In 1966, Atwood won another prestigious honor, The Governor General’s Award, for yet another collection of poetry, The Circle Game. In 1967, Atwood married Jim Polk; they divorced in 1977. Atwood’s first novel, The Edible Woman, was published in 1969. By the 1970s, Atwood’s published works secured her a position as one of Canada’s rising stars in both poetry and fiction.
To date, Atwood has written twelve books of poetry, four children’s stories, four nonfiction books, and ten novels. Alias Grace was her ninth novel. Atwood has also written scripts for television and has edited several collections promoting Canadian writers. Many of her works have been translated into foreign languages and published in other countries, where she enjoys a wide readership. Two of her novels, Surfacing and The Handmaid’s Tale, have been made into movies.
Atwood’s ability to win awards began early in her career and has not diminished throughout her career. One of the most coveted was the Booker Prize, which she won for Blind Assassin in 2000.
Besides her writing and editing skills, Atwood has also taught at numerous universities: York University in Toronto, New York University, and the University of Alabama–Tuscaloosa. Atwood is also a rather humorous cartoonist, especially when based on the experience she has gathered while promoting her works on book tours. (See her website.) Atwood is also prone to travel all over the world, giving lectures on literary themes or on her experiences as a writer. She is active in several organizations, such as Amnesty International.
Atwood is married to Graeme Gibson, another Canadian writer. They have three grown children. In 2004, Atwood was living in Toronto.
Margaret Atwood was born November 18, 1939, in Ottawa, Ontario, Canada to Carl Edmund (an entomologist) and Margaret Dorothy (Killam) Atwood. As she was growing up in northern Ontario, Quebec, and Toronto, she spent a great deal of time in the woods where, like the narrator of Surfacing, she developed an enthusiasm for environmental issues. She began writing when she was six-years-old. By the time she became a teenager, she had written poems, short stories, and cartoons for her high school newspaper, and she had decided that she wanted to devote her life to writing. She earned an undergraduate degree from Victoria College at the University of Toronto in 1961 and her master's degree from Radcliffe College in 1962. After completing her education, she taught at several universities including the University of British Columbia, the Sir George Williams University in Montreal, and York University in Toronto. She and her husband, writer Graeme Gibson, live with their daughter Jess in Toronto.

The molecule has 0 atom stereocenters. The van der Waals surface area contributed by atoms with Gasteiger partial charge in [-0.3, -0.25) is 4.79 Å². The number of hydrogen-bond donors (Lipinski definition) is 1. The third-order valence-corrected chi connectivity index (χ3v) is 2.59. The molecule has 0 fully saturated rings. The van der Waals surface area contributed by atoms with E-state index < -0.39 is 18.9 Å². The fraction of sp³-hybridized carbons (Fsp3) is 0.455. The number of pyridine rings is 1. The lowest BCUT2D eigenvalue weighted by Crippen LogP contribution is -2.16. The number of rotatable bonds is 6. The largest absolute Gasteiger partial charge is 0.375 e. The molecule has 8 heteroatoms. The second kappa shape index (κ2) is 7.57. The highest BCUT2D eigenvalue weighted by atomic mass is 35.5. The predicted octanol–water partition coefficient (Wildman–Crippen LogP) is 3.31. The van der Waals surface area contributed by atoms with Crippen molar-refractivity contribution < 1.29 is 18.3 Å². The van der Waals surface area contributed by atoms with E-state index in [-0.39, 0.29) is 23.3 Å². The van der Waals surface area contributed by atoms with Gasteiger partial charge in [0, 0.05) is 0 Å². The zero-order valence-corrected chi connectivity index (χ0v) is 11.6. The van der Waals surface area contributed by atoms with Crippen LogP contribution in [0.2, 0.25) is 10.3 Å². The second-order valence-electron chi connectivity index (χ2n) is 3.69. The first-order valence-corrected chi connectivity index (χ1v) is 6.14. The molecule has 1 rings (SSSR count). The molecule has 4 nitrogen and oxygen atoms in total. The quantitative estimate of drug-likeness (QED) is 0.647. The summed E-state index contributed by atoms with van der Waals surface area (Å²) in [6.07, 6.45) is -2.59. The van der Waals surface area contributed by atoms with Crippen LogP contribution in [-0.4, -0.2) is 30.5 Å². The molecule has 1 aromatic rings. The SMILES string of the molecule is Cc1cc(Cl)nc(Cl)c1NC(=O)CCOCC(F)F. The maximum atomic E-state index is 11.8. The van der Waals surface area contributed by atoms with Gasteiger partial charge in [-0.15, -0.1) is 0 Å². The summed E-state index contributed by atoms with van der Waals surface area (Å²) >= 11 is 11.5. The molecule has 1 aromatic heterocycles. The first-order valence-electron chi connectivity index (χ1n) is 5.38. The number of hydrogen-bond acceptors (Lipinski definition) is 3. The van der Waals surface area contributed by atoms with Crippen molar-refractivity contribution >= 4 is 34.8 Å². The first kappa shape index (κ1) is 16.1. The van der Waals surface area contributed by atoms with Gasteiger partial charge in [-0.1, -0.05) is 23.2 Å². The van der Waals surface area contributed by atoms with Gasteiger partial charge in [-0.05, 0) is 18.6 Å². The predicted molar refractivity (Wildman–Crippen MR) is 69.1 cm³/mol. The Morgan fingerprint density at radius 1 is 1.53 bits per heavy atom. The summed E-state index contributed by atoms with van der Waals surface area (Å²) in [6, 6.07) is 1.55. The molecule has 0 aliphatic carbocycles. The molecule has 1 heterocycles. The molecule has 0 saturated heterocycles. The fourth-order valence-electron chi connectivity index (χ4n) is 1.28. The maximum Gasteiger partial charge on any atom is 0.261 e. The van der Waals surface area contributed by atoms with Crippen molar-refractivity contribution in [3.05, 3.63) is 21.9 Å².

Atwood has received much acclaim and several awards for her writing, including the Canadian Governor General's Award, Le Chevalier dans l'Ordre des Arts et des Lettres in France and the National Arts Club Medal of Honor for Literature. She has written more than thirty volumes of poetry, nonfiction and fiction, including children's books and short stories. Her work has been published in more than twenty-five countries. In addition to her best-selling novels and collections of poetry, Atwood gained recognition for Survival: A Thematic Guide to Canadian Literature, (1972) a ground- breaking critical analysis of Canadian literature and a proposal for Canadian writers to focus on native traditions in their works rather than identifying with Great Britain or the United States. Her works also include the best-selling novels Alias Grace and The Robber Bride.
Margaret E. Atwood, born in Ottawa, Canada, in 1939, spent most of her early years in the wilderness areas of Northern Quebec. She lived with her family in a log cabin that had no electricity, no running water, and no television or radio. It was in this isolated setting that she learned to entertain herself by reading books like those by the Brothers Grimm and Edgar Allan Poe.
Not until she was eleven-years-old, when her family moved to Toronto, did she attend school full-time. In Geraldine Bedell's "Nothing but the Truth Writing between the Lines," Atwood reportedly said that upon her introduction to city life, as contrasted with her own unconventional childhood, all social groups seemed to her "equally bizarre, all artifacts and habits peculiar and strange." This outsider view plus her early and intense fascination with literature may have been responsible for pulling her toward writing, for by the time she graduated from high school, her graduation yearbook declared that Atwood's intentions were to write the great Canadian novel.
In 1961, the same year Atwood graduated from the University of Toronto, she was awarded the E. J. Pratt Medal for her collection of self-published poems titled Double Persephone. Five years later, while she was enrolled as a graduate fellow at Harvard University, she won the Canadian Governor General's Award for another early collection of her poems, The Circle Game.
Atwood described this time of her life in a speech she delivered at Hay on Wye, Wales, in 1995:
After two years at graduate school at the dreaded Harvard University, two broken engagements, a year of living in a tiny rooming-house room and working at a market research company which was more fun than a barrel of drugged monkeys and a tin of orange-flavoured rice pudding, and after the massive rejection of my first novel, and of several other poetry collections as well, I ended up in British Columbia, teaching grammar to Engineering students at eight-thirty in the morning in a Quonset hut. It was all right, as none of us were awake.
Atwood sent her first novel, The Edible Woman, to a publisher who subsequently lost it. Four years later, after Atwood won her awards for poetry, this same publisher took her out to lunch and promised to publish her novel. When Atwood asked him if he had read it, he answered no. As fate would have it, the timing of the book's publication (1969) matched a resurgent interest in women's rights and feminism, thus promoting a concurrent interest in The Edible Woman.
Over the years, Atwood has written, among other things, several books of poetry, novels, short stories, children's stories, a radio play, and a play for television. She is known internationally as a champion of Canadian literature.